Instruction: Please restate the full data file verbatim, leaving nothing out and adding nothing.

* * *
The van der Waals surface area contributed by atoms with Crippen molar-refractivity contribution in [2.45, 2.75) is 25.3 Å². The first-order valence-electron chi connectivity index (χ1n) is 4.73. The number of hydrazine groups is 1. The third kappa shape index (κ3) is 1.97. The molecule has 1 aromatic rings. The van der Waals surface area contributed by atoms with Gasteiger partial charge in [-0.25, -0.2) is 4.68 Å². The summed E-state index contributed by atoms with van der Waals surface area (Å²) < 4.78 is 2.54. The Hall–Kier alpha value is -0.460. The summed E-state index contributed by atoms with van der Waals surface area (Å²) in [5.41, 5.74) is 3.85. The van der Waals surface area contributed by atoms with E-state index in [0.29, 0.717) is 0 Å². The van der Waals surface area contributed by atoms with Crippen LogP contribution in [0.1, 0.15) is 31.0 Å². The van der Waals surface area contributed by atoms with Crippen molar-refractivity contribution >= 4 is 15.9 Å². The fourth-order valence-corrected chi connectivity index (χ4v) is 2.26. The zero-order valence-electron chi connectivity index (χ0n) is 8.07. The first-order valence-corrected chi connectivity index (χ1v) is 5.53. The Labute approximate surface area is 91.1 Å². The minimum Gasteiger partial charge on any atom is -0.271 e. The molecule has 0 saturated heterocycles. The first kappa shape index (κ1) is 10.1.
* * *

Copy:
The van der Waals surface area contributed by atoms with Crippen molar-refractivity contribution in [2.45, 2.75) is 25.3 Å². The first-order valence-electron chi connectivity index (χ1n) is 4.73. The number of hydrazine groups is 1. The third kappa shape index (κ3) is 1.97. The molecule has 1 aromatic rings. The van der Waals surface area contributed by atoms with Gasteiger partial charge in [-0.25, -0.2) is 4.68 Å². The summed E-state index contributed by atoms with van der Waals surface area (Å²) < 4.78 is 2.54. The Hall–Kier alpha value is -0.460. The summed E-state index contributed by atoms with van der Waals surface area (Å²) in [5.41, 5.74) is 3.85. The van der Waals surface area contributed by atoms with E-state index in [0.29, 0.717) is 0 Å². The van der Waals surface area contributed by atoms with Crippen LogP contribution in [0.1, 0.15) is 31.0 Å². The van der Waals surface area contributed by atoms with Crippen molar-refractivity contribution >= 4 is 15.9 Å². The fourth-order valence-corrected chi connectivity index (χ4v) is 2.26. The zero-order valence-electron chi connectivity index (χ0n) is 8.07. The first-order valence-corrected chi connectivity index (χ1v) is 5.53. The Labute approximate surface area is 91.1 Å². The minimum Gasteiger partial charge on any atom is -0.271 e. The molecule has 0 saturated heterocycles. The first kappa shape index (κ1) is 10.1.